DECATUR, Georgia – When summer temperatures rise and moisture increases in the Southeast, so does Southern stem blight – a hard-to-control fungal disease that can quickly turn your healthy, productive tomatoes, squash or peppers into wilting, decaying plants.
Southern stem blight is a nightmare for small-scale vegetable producers, especially those who follow organic practices and can’t use chemicals for control measures.
“A three-year crop rotation is not long enough to break the disease cycle; annual cover crops don’t break the cycle; dense crop plantings are more affected; drip irrigation can help vector disease; plastic mulch or row covers help vector the disease,” laments Georgia farmer Joe Reynolds of Love is Love Farm in Decatur. “Basically, everything we do in small-scale, intensive production management favors the development and spread of Southern stem blight.”
But Reynolds hopes he’s found a sustainable control method: applying compost tea to the plant’s root zone to suppress the infection. He’s in the second year of a two-year Southern Sustainable Agriculture Research & Education (SSARE) Producer Grant project that is testing previously published research suggesting organic amendments such as compost – and the beneficial microbes that are present — can stem the spread of Southern stem blight. He’s focusing his work on summer bush beans.
Reynolds held a workshop recently at East Lake Commons to educate farmers on Southern stem blight and to share preliminary project results. East Lake Commons is a co-housing community that owns 4 acres of certified organic farmland in the heart of metro Atlanta. Since 1998, homeowners have leased their farm to a landless farmer in exchange for stewarding and working the land. Reynolds is the 5th tenant to farm the land. East Lake Commons has hosted Reynolds’ Love is Love Farm since 2011.
“We use the compost on our farm as a way to increase sustainability, build up carbon in the soil, develop the soil’s moisture holding capacity, as a mild fertilizer, and to inoculate our fields with beneficial microbes. To maximize this resource, the compost is also brewed into a tea,” said Reynolds. “Our research focuses on testing the efficacy of using compost tea as a competitive biostimulant to increase the beneficial microbial activity, which could suppress the negative activity of Southern stem blight. We wanted to take a probiotic approach to come up with a strategy to challenge and inhibit the spread of the disease.”
Results of the first year’s study on bush beans has been mixed. In the project (FS17-303), “Evaluation of Southern Stem Blight Control in Green Beans with Aerated Compost Tea in Drip System,” Reynolds and his colleagues conducted two trials, 9 subplots per trial with three treatments (a control with no compost tea; a single, one gallon dose of compost tea; and a double dose of compost tea).
In the first trial, of the 5,643 beans that germinated, 1,493 plants, or 26 percent, became infected with Southern stem blight. Of that number, 25 percent of the control was affected, 49 percent of the single dose was affected, and 26 percent of the double dose was affected.
In the second trial, of the 3,564 beans that germinated, 1,125 plants, or 35 percent, became infected with Southern stem blight. Of that number, 35 percent of the control was affected, 28 percent of the single dose was affected, and 38 percent of the double dose was affected.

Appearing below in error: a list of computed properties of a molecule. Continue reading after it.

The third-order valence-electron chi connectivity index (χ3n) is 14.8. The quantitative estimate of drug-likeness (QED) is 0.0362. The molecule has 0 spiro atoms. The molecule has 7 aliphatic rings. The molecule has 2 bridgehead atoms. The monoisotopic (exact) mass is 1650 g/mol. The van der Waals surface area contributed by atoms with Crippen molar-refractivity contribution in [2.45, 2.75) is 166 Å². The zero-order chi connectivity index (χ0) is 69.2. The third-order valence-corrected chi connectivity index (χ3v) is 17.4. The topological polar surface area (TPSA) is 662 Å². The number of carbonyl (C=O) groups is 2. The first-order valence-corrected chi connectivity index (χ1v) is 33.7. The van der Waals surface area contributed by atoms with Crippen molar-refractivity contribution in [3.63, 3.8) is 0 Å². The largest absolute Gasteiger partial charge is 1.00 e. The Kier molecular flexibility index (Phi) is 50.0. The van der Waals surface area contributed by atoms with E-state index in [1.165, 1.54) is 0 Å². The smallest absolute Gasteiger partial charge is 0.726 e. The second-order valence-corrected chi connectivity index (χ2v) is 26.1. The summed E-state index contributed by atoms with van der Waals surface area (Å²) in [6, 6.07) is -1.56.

“Between both trials there wasn’t a clear pattern,” said Reynolds. “The single treated plants in Trial 2, however did show promise for this year’s trials if the trend continues.” Reynolds will conduct two more trials this summer.
“Despite the results so far, we still believe our hypothesis about compost tea competing with Southern stem blight is totally viable. The results are raising a lot more questions about the nature of the study that is worth further exploring,” said Reynolds.
Such research aspects include the level of finishing compost tea, practicing various mulching methods, and analyzing the severity of Southern stem blight along field edges compared to the middle of the plot.
“If anything, this research is creating a producer-to-producer buzz around Southern stem blight,” said Reynolds. “There’s nothing out there to manage it organically, and to be able to conduct this SARE-funded research that is creating conversation and asking questions about potential solutions has been very rewarding.”
Other study participants include: farmer Demetrius Milling, Bobby Farmer of Foodwell Alliance, Michael Wall of Georgia Organics, University of Georgia Extension agent Sarah Brodd, and University of Georgia plant pathologist Elizabeth Little.
Published by the Southern Region of the Sustainable Agriculture Research and Education (SARE) program. Funded by the USDA National Institute of Food and Agriculture (NIFA), Southern SARE operates under cooperative agreements with the University of Georgia, Fort Valley State University, and the Kerr Center for Sustainable Agriculture to offer competitive grants to advance sustainable agriculture in America’s Southern region. This material is based upon work that is supported by the National Institute of Food and Agriculture, U.S. Department of Agriculture, through Southern Sustainable Agriculture Research and Education, under sub-award number: FS17-303. USDA is an equal opportunity employer and service provider. Any opinions, findings, conclusions, or recommendations expressed in this publication are those of the author(s) and do not necessarily reflect the view of the U.S. Department of Agriculture.
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